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Lifespan research at Otago

Rangahau whāroa o Ōtākou

Our lifespan research cluster brings together research groups with a full lifecourse perspective and those focusing on particular stages, and places in time.

Visit the listings of our research groups or our featured projects:

Ageing Well | Kia eke kairangi ki te taikaumātuatanga

A National Science Challenge

Adding life to years

Three seniors in a garden The Challenge is a collaboration between the Universities of Otago, Auckland, Canterbury, Massey, Waikato, Victoria and Auckland University of Technology together with the Centre for Research Evaluation and Social Assessment, and AgResearch.

Ageing Well's vision is to add life to years for all older New Zealanders. This will be achieved by harnessing science to sustain health and wellbeing into the later years of life.


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Centre for Neuroendocrinology | Te Pokapū Mātai Taiāki Iaia

A University of Otago Research Centre

Understanding the regulation of fertility, reproduction, and body weight

We study how the brain controls hormones in the blood, and how these hormones can regulate the brain's activity. Our specialist expertise is at the forefront of global neuroendocrinology research.

We have three themes of research that focus upon understanding the neural regulation of:

  • Reproduction
  • Body weight and metabolism
  • Stress


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Child Health Research at Otago | Rangahau Oranga Tamariki ki Ōtākau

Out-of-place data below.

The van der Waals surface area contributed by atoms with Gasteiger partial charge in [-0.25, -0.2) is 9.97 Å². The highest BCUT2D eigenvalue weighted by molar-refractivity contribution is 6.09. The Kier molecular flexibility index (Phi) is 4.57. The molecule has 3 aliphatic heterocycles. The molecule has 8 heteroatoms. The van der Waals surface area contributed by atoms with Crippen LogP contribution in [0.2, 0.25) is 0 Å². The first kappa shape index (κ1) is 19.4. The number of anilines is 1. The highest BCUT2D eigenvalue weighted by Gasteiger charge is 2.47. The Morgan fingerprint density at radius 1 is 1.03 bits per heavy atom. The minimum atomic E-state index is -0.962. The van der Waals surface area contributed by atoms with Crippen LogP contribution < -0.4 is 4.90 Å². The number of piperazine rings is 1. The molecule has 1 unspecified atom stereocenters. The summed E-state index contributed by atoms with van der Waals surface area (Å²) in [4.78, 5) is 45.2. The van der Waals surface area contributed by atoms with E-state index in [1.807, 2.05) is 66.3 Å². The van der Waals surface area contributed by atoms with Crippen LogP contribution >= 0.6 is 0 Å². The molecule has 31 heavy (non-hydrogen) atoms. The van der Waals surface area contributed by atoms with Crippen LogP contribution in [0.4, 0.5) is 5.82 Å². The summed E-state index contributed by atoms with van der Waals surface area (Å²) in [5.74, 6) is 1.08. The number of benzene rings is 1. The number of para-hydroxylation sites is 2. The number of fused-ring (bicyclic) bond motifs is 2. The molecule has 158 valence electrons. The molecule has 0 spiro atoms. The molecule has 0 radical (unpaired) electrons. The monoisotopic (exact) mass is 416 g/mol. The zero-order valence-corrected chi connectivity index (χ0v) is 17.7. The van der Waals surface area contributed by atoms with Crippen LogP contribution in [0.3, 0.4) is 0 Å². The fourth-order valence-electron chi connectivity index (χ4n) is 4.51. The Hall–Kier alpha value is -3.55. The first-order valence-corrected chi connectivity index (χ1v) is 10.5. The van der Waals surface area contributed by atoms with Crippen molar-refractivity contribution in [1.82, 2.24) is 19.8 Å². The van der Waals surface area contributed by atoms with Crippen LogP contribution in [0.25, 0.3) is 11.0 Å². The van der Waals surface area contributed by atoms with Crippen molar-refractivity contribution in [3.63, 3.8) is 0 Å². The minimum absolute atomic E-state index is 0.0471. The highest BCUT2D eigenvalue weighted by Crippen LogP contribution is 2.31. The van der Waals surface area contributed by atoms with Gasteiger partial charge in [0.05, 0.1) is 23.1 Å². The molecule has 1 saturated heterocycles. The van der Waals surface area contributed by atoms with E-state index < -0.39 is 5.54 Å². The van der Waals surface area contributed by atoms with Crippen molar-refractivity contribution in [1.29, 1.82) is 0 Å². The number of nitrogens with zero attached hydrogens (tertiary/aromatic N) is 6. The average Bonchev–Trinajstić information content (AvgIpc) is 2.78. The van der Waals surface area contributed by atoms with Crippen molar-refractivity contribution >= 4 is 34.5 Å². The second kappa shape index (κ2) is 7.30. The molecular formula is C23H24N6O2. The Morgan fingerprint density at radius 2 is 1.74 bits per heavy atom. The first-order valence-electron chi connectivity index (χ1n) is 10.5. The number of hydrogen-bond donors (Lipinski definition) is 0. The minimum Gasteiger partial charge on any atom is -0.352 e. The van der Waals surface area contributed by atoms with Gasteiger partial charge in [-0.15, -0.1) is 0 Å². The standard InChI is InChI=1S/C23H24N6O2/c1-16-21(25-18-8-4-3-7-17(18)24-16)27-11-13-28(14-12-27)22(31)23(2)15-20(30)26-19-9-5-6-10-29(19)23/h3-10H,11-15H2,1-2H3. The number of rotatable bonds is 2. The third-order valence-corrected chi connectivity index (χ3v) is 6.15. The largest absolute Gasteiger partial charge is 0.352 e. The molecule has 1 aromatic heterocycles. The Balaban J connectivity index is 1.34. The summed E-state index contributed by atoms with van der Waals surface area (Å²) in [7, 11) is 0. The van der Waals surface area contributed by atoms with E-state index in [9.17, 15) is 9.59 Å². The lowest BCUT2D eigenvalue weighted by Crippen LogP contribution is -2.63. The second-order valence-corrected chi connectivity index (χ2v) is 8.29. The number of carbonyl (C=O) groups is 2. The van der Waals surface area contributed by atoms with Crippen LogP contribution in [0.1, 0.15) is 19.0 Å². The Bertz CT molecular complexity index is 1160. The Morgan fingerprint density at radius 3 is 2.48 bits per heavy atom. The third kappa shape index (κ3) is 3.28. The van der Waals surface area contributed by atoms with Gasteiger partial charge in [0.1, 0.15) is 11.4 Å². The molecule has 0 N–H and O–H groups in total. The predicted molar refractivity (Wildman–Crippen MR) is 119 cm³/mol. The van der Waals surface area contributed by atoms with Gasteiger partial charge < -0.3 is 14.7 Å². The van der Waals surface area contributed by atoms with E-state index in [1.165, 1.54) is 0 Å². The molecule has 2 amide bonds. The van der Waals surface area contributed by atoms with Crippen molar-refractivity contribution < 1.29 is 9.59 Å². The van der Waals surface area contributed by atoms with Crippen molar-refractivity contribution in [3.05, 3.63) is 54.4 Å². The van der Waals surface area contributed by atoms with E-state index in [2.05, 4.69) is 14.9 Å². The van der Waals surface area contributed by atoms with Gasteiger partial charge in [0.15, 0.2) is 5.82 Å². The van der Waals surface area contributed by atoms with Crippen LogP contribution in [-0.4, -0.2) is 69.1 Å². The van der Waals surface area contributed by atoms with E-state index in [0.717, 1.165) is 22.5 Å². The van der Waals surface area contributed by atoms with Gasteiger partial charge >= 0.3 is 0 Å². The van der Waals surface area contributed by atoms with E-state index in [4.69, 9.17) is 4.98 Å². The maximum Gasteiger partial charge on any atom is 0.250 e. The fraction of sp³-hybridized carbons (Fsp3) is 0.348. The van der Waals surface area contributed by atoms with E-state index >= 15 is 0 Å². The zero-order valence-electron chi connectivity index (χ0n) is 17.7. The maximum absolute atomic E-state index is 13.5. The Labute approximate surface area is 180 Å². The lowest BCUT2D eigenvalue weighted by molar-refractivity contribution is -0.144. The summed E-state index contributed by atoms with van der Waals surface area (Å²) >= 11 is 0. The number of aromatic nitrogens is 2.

A University of Otago Research Strength

Investigating health issues affecting our youngest New Zealanders

Child in a red shirt near a lakeChild Health Research at Otago gathers together the research expertise and activities of scientists investigating health issues primarily affecting our youngest New Zealanders.

We also partner with a wide range of stakeholders, communities, institutions, and nations beyond New Zealand to collaborate on health issues of global significance.

Explore our child health research:


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Christchurch Health and Development Study

University of Otago, Christchurch

Health, education and life progress over four decades

The Christchurch Health and Development Study (CHDS) has been in existence for over 40 years. During this time we have followed the health, education, and life progress of a group of 1,265 children born in the Christchurch (New Zealand) urban region in mid-1977.